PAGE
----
Cardinal Spidlik on the significance of Christmas

Tomas Spidlik, photo: CTK

The Czech-born Catholic theologian Tomas Spidlik is a specialist on Eastern and Slavic Christian spirituality and also a prolific author. Even though he has not lived in this country since 1951, many Czechs know his voice well from his regular appearances on Vatican Radio. Cardinal Spidlik spoke earlier to Radio Prague on the line from the Vatican about the significance of Christmas.

Tomas Spidlik,  photo: CTK
"They always ask me if Christmas is a family or a religious holiday. And I say both. Because we don't believe in a god - we believe in God that became Man. That's the big difference between Christianity and other religions. That's why Christmas is a Holy festival and also a celebration of Man. If it did not celebrate humans it would not be Christian and therefore there is no wonder that Christmas has evolved as a family holiday. That's what is nice about it."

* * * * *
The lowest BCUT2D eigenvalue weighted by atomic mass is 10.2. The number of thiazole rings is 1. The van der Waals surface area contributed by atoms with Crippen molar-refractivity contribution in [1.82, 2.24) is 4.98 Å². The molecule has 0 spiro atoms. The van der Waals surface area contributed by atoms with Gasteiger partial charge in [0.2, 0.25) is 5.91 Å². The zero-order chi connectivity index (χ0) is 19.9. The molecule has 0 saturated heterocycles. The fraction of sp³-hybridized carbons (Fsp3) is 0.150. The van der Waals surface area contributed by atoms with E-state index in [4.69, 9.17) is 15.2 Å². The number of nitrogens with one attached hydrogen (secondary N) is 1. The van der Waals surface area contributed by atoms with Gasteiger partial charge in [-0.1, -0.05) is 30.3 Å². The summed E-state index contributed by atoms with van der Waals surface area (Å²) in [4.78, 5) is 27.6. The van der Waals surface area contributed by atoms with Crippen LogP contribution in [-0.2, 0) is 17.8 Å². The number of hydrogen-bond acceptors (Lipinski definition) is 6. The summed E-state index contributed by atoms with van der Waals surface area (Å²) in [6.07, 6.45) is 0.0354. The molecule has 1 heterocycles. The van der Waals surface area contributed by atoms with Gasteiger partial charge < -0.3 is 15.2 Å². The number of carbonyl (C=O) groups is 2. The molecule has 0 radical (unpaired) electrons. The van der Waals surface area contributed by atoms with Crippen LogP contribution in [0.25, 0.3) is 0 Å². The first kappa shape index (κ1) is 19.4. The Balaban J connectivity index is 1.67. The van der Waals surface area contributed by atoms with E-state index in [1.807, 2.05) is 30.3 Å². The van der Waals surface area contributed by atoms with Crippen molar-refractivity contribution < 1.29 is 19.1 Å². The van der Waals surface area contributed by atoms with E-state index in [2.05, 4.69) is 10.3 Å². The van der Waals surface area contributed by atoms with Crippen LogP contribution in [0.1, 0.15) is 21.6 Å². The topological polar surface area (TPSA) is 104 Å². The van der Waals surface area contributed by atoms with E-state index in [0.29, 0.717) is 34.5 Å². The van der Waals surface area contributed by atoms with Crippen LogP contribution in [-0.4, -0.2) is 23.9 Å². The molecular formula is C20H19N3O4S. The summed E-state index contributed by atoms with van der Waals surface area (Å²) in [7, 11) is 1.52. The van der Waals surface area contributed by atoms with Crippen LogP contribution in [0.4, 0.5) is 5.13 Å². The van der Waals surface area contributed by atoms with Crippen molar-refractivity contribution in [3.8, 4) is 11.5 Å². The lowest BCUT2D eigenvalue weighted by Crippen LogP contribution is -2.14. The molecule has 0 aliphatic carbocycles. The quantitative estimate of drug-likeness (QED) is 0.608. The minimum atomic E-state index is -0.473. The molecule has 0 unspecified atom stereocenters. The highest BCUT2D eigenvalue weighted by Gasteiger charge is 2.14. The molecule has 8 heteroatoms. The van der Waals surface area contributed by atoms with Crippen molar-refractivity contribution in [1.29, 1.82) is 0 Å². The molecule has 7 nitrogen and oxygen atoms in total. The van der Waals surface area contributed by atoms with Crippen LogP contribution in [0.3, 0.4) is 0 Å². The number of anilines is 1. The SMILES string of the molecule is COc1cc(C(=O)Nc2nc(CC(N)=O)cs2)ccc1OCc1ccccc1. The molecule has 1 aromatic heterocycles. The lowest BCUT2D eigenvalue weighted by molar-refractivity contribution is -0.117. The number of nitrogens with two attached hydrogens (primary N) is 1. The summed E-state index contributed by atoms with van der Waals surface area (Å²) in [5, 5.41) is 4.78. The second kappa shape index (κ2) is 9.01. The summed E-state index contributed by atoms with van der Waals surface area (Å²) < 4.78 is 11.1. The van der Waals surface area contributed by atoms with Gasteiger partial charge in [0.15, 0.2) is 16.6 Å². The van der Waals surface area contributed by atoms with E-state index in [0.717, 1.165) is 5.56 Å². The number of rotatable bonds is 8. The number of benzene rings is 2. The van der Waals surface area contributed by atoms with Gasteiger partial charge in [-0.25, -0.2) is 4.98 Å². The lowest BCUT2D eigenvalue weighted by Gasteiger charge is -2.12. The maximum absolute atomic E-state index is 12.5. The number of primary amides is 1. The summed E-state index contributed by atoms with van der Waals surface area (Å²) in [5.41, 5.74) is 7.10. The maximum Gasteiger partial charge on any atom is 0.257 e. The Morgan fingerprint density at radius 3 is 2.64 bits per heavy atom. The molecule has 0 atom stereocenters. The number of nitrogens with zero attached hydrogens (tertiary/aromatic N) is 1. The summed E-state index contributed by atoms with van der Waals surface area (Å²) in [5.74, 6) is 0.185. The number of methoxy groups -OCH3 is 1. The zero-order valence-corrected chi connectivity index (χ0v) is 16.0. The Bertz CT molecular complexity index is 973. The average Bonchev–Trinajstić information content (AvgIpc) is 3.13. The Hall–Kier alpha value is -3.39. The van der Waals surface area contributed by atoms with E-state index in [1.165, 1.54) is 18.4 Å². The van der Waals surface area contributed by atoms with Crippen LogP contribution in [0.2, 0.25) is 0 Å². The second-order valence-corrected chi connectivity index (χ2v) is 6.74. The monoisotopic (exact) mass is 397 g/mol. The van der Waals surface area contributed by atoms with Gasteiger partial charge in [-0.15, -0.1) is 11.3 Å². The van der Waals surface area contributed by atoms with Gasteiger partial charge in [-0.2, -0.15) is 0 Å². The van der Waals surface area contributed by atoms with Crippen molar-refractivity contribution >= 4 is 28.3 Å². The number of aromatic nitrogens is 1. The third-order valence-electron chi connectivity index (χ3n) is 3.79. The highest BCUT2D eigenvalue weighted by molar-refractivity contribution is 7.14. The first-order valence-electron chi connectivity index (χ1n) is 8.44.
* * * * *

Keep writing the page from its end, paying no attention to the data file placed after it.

Although he has lived abroad since the 1950s, Cardinal Spidlik still holds fond memories of Christmas back home.

"What was nice about our Czech Christmas was that there was always a lot of singing. Speaking is not enough - but singing involves our whole personality. It is nice when people get together to sing. That's why there are so many Czech Christmas carols. The Czech word 'koledy' comes from the Latin 'calendae' - the first days of the month. Teachers in the old times had to earn money at Christmas by singing and so they composed many, many carols and they became a typical Christmas feature."

And finally, over the phone from his home in the Vatican, Cardinal Tomas Spidlik extended his Christmas greetings to his compatriots in the Czech Republic.

"I would like to wish my Czech homeland all the best. I have never felt as a foreigner here but I have never felt as an Italian either. What I learnt in my homeland, I have been able to expand abroad with the help of others. I am grateful to my motherland for everything. I wish all Czechs to be able to gain all the best from their own homeland - and have a Blessed Christmas."